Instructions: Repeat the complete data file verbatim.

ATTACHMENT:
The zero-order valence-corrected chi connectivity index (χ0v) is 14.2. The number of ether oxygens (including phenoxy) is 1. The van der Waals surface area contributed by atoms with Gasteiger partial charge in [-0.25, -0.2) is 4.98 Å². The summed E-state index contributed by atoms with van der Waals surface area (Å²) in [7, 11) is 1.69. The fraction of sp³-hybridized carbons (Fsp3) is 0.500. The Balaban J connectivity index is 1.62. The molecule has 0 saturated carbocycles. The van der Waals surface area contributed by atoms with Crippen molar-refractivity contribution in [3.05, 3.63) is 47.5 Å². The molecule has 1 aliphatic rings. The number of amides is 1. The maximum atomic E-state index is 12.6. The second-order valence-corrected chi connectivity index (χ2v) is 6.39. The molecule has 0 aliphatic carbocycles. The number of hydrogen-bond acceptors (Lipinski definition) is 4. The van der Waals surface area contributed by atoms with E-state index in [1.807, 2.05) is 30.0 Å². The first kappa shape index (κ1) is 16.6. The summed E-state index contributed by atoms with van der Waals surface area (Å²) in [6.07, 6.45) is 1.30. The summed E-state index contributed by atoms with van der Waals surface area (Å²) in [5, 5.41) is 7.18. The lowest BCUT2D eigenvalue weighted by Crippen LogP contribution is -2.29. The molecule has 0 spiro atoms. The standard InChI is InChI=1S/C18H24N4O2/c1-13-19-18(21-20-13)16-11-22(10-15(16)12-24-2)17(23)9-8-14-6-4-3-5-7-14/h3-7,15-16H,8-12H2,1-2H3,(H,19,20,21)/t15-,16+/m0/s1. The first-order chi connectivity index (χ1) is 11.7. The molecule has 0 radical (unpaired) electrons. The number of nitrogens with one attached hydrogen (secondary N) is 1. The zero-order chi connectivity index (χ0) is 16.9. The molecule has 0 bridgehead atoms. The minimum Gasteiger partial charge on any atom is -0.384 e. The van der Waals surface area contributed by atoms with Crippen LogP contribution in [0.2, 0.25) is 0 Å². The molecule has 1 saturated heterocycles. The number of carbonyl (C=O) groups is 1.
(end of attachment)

The zero-order valence-corrected chi connectivity index (χ0v) is 14.2. The number of ether oxygens (including phenoxy) is 1. The van der Waals surface area contributed by atoms with Gasteiger partial charge in [-0.25, -0.2) is 4.98 Å². The summed E-state index contributed by atoms with van der Waals surface area (Å²) in [7, 11) is 1.69. The fraction of sp³-hybridized carbons (Fsp3) is 0.500. The Balaban J connectivity index is 1.62. The molecule has 0 saturated carbocycles. The van der Waals surface area contributed by atoms with Crippen molar-refractivity contribution in [3.05, 3.63) is 47.5 Å². The molecule has 1 aliphatic rings. The number of amides is 1. The maximum atomic E-state index is 12.6. The second-order valence-corrected chi connectivity index (χ2v) is 6.39. The molecule has 0 aliphatic carbocycles. The number of hydrogen-bond acceptors (Lipinski definition) is 4. The van der Waals surface area contributed by atoms with E-state index in [1.807, 2.05) is 30.0 Å². The first kappa shape index (κ1) is 16.6. The summed E-state index contributed by atoms with van der Waals surface area (Å²) in [6.07, 6.45) is 1.30. The summed E-state index contributed by atoms with van der Waals surface area (Å²) in [5, 5.41) is 7.18. The lowest BCUT2D eigenvalue weighted by Crippen LogP contribution is -2.29. The molecule has 0 spiro atoms. The standard InChI is InChI=1S/C18H24N4O2/c1-13-19-18(21-20-13)16-11-22(10-15(16)12-24-2)17(23)9-8-14-6-4-3-5-7-14/h3-7,15-16H,8-12H2,1-2H3,(H,19,20,21)/t15-,16+/m0/s1. The first-order chi connectivity index (χ1) is 11.7. The molecule has 0 radical (unpaired) electrons. The number of nitrogens with one attached hydrogen (secondary N) is 1. The zero-order chi connectivity index (χ0) is 16.9. The molecule has 0 bridgehead atoms. The minimum Gasteiger partial charge on any atom is -0.384 e. The van der Waals surface area contributed by atoms with Crippen LogP contribution in [0.2, 0.25) is 0 Å². The molecule has 1 saturated heterocycles. The number of carbonyl (C=O) groups is 1.